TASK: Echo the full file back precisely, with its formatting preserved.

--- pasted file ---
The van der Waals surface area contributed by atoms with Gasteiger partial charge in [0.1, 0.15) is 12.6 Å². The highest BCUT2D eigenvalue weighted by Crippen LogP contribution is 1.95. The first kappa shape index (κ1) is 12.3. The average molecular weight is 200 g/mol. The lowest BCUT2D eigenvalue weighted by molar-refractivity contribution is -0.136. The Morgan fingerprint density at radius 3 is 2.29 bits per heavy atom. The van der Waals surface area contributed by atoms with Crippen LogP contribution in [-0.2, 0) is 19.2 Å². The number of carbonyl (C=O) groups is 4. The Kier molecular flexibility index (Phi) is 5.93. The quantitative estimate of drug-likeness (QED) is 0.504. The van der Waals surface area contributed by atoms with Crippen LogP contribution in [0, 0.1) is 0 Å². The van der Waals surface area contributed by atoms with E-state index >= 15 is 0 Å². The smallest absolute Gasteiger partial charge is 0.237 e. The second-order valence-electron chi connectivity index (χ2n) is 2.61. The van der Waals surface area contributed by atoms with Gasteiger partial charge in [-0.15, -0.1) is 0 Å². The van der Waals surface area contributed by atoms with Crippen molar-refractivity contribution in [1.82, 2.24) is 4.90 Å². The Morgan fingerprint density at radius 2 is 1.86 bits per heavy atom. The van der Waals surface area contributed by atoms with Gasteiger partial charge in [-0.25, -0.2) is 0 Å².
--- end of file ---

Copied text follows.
The van der Waals surface area contributed by atoms with Gasteiger partial charge in [0.1, 0.15) is 12.6 Å². The highest BCUT2D eigenvalue weighted by Crippen LogP contribution is 1.95. The first kappa shape index (κ1) is 12.3. The average molecular weight is 200 g/mol. The lowest BCUT2D eigenvalue weighted by molar-refractivity contribution is -0.136. The Morgan fingerprint density at radius 3 is 2.29 bits per heavy atom. The van der Waals surface area contributed by atoms with Crippen LogP contribution in [-0.2, 0) is 19.2 Å². The number of carbonyl (C=O) groups is 4. The Kier molecular flexibility index (Phi) is 5.93. The quantitative estimate of drug-likeness (QED) is 0.504. The van der Waals surface area contributed by atoms with Crippen LogP contribution in [0, 0.1) is 0 Å². The van der Waals surface area contributed by atoms with E-state index >= 15 is 0 Å². The smallest absolute Gasteiger partial charge is 0.237 e. The second-order valence-electron chi connectivity index (χ2n) is 2.61. The van der Waals surface area contributed by atoms with Gasteiger partial charge in [-0.15, -0.1) is 0 Å². The van der Waals surface area contributed by atoms with Crippen molar-refractivity contribution in [1.82, 2.24) is 4.90 Å². The Morgan fingerprint density at radius 2 is 1.86 bits per heavy atom. The van der Waals surface area contributed by atoms with Gasteiger partial charge in [-0.25, -0.2) is 0 Å².